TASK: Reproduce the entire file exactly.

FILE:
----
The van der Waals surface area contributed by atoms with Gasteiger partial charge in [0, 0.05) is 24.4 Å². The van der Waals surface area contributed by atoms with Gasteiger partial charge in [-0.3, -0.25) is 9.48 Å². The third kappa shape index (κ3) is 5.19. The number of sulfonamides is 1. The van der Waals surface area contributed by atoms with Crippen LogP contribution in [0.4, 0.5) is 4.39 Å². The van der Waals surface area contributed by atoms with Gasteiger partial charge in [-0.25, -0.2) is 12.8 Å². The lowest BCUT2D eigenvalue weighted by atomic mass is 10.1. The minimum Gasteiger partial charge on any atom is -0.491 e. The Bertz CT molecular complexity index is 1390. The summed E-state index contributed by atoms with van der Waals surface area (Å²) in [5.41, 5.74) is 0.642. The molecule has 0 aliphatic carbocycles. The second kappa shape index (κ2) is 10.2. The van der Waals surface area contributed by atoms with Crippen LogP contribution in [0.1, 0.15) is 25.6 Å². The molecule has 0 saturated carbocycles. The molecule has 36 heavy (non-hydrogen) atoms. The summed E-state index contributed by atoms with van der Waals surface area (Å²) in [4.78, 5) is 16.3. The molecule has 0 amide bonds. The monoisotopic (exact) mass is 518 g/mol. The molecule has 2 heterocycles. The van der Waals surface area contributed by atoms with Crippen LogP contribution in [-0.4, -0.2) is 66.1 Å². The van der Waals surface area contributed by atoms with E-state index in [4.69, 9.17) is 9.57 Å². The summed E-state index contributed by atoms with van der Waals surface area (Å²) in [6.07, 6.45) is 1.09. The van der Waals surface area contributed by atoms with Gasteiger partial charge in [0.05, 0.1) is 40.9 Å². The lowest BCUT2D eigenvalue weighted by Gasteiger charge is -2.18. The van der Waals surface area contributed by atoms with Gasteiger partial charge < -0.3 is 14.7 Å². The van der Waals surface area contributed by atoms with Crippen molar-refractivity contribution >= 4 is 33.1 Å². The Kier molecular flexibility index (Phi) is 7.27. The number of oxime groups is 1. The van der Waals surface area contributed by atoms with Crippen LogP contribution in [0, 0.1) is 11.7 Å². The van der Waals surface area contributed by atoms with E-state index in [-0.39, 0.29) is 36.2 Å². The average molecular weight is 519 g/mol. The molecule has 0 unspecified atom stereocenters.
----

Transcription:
The van der Waals surface area contributed by atoms with Gasteiger partial charge in [0, 0.05) is 24.4 Å². The van der Waals surface area contributed by atoms with Gasteiger partial charge in [-0.3, -0.25) is 9.48 Å². The third kappa shape index (κ3) is 5.19. The number of sulfonamides is 1. The van der Waals surface area contributed by atoms with Crippen LogP contribution in [0.4, 0.5) is 4.39 Å². The van der Waals surface area contributed by atoms with Gasteiger partial charge in [-0.25, -0.2) is 12.8 Å². The lowest BCUT2D eigenvalue weighted by atomic mass is 10.1. The minimum Gasteiger partial charge on any atom is -0.491 e. The Bertz CT molecular complexity index is 1390. The summed E-state index contributed by atoms with van der Waals surface area (Å²) in [5.41, 5.74) is 0.642. The molecule has 0 aliphatic carbocycles. The second kappa shape index (κ2) is 10.2. The van der Waals surface area contributed by atoms with Crippen LogP contribution in [0.1, 0.15) is 25.6 Å². The molecule has 0 saturated carbocycles. The molecule has 36 heavy (non-hydrogen) atoms. The summed E-state index contributed by atoms with van der Waals surface area (Å²) in [4.78, 5) is 16.3. The molecule has 0 amide bonds. The monoisotopic (exact) mass is 518 g/mol. The molecule has 2 heterocycles. The van der Waals surface area contributed by atoms with Crippen LogP contribution in [-0.4, -0.2) is 66.1 Å². The van der Waals surface area contributed by atoms with E-state index in [4.69, 9.17) is 9.57 Å². The summed E-state index contributed by atoms with van der Waals surface area (Å²) in [6.07, 6.45) is 1.09. The van der Waals surface area contributed by atoms with Gasteiger partial charge in [0.05, 0.1) is 40.9 Å². The lowest BCUT2D eigenvalue weighted by Gasteiger charge is -2.18. The van der Waals surface area contributed by atoms with Gasteiger partial charge < -0.3 is 14.7 Å². The van der Waals surface area contributed by atoms with Crippen molar-refractivity contribution >= 4 is 33.1 Å². The Kier molecular flexibility index (Phi) is 7.27. The number of oxime groups is 1. The van der Waals surface area contributed by atoms with Crippen LogP contribution in [0, 0.1) is 11.7 Å². The van der Waals surface area contributed by atoms with E-state index in [-0.39, 0.29) is 36.2 Å². The average molecular weight is 519 g/mol. The molecule has 0 unspecified atom stereocenters.